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Open Access Publications from the University of California

Shark Promiscuity: Investigating Drivers of Shark Polyandry to Advocate for Better Science Based Management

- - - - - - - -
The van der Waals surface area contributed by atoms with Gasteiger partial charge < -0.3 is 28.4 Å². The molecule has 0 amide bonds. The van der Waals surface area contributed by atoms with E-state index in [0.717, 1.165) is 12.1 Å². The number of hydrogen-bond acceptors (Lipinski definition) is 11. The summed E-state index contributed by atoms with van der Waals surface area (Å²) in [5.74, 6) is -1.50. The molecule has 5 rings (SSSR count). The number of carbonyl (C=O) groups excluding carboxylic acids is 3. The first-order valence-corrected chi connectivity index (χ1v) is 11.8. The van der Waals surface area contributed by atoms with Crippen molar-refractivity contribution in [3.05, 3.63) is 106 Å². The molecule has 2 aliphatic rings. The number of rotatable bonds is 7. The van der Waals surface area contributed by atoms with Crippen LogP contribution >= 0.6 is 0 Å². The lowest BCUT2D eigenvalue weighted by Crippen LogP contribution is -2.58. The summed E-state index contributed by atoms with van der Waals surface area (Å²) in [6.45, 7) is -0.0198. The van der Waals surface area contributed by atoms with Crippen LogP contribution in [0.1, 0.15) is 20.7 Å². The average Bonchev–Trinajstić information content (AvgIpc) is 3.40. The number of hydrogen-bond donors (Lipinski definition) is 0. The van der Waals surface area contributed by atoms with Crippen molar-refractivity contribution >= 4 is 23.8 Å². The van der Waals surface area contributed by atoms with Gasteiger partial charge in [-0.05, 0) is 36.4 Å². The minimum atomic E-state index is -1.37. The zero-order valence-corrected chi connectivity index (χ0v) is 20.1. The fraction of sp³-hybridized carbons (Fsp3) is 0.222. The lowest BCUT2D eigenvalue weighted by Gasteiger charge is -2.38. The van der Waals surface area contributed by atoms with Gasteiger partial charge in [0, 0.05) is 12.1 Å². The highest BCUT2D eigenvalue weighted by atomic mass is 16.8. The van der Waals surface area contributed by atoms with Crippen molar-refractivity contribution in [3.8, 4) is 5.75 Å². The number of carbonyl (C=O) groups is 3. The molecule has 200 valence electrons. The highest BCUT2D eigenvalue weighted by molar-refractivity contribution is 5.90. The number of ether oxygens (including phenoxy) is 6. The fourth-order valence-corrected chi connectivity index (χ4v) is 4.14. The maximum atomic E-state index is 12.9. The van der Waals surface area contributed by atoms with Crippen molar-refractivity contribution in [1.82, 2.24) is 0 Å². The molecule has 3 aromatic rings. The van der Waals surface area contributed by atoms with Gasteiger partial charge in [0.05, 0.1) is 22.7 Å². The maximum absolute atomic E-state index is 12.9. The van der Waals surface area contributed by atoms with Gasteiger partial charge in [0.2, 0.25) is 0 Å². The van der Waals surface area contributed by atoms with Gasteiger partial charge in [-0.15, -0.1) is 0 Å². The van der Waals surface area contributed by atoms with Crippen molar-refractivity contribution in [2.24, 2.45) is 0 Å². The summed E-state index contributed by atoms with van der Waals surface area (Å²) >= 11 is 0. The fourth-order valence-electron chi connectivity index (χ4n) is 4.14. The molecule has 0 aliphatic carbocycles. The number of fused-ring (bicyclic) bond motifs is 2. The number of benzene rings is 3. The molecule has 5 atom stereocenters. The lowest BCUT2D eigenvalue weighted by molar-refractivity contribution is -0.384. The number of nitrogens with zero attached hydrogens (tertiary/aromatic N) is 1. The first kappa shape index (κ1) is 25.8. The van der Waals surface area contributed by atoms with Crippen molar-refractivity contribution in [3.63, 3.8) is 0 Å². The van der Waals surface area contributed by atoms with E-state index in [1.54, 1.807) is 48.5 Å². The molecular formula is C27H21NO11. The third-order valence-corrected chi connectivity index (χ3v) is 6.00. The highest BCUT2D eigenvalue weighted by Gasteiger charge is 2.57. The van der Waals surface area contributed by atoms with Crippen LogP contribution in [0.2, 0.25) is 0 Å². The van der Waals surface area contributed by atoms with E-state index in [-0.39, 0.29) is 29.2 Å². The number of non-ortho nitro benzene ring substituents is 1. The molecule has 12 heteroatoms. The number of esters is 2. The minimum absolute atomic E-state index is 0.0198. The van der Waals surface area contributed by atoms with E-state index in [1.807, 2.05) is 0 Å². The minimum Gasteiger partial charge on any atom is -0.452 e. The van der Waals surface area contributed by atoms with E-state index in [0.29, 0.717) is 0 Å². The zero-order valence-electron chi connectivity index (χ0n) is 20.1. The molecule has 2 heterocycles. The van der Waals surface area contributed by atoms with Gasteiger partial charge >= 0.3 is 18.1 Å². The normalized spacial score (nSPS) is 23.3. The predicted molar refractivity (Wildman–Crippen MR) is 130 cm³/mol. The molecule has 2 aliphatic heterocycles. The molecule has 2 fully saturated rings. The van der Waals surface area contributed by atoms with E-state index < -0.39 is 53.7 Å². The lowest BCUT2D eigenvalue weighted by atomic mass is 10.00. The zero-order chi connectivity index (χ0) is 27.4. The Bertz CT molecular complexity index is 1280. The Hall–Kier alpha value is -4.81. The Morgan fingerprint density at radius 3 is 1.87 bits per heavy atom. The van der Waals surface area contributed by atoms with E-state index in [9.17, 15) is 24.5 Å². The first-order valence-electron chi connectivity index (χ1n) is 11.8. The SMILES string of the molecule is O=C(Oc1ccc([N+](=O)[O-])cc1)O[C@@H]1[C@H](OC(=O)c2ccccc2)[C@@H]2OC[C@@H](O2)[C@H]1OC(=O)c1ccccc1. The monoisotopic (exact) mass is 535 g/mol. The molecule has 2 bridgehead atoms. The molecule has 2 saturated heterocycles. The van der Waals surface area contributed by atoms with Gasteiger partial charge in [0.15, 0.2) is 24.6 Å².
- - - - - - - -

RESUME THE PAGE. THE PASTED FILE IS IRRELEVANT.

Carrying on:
Stressors since the 1970s like overfishing and habitat degradation, have led to a decline in global shark and ray populations. Direct and indirect fishing pressures on shark populations have reduced the potential suitors for female sharks, while environmental changes may further worsen the ability of most shark species populations to rebound. Limited understanding of shark ecology impedes conservationists’ ability to create plans and influence policy. Convenience polyandry was thought to be a rare mating method found with sharks, with the common mechanism involving females accept copulation with any male to avoid excessive harassment. Despite the varied modes of reproduction, multiple paternity behavior in sharks has been recorded in seven elasmobranch orders. Recent studies have increasingly focused on the mechanism behind female choice and physiology in mating interactions generally displayed in post copulatory sperm selection mechanisms focused on “cryptic female choice”. In this study we considered a variety of potential drivers of multiple paternity. The models determined that phylogenetic distance is not the only driver of polyandry in sharks. That life history characteristics do hold some influence over the rate of multiple paternity.

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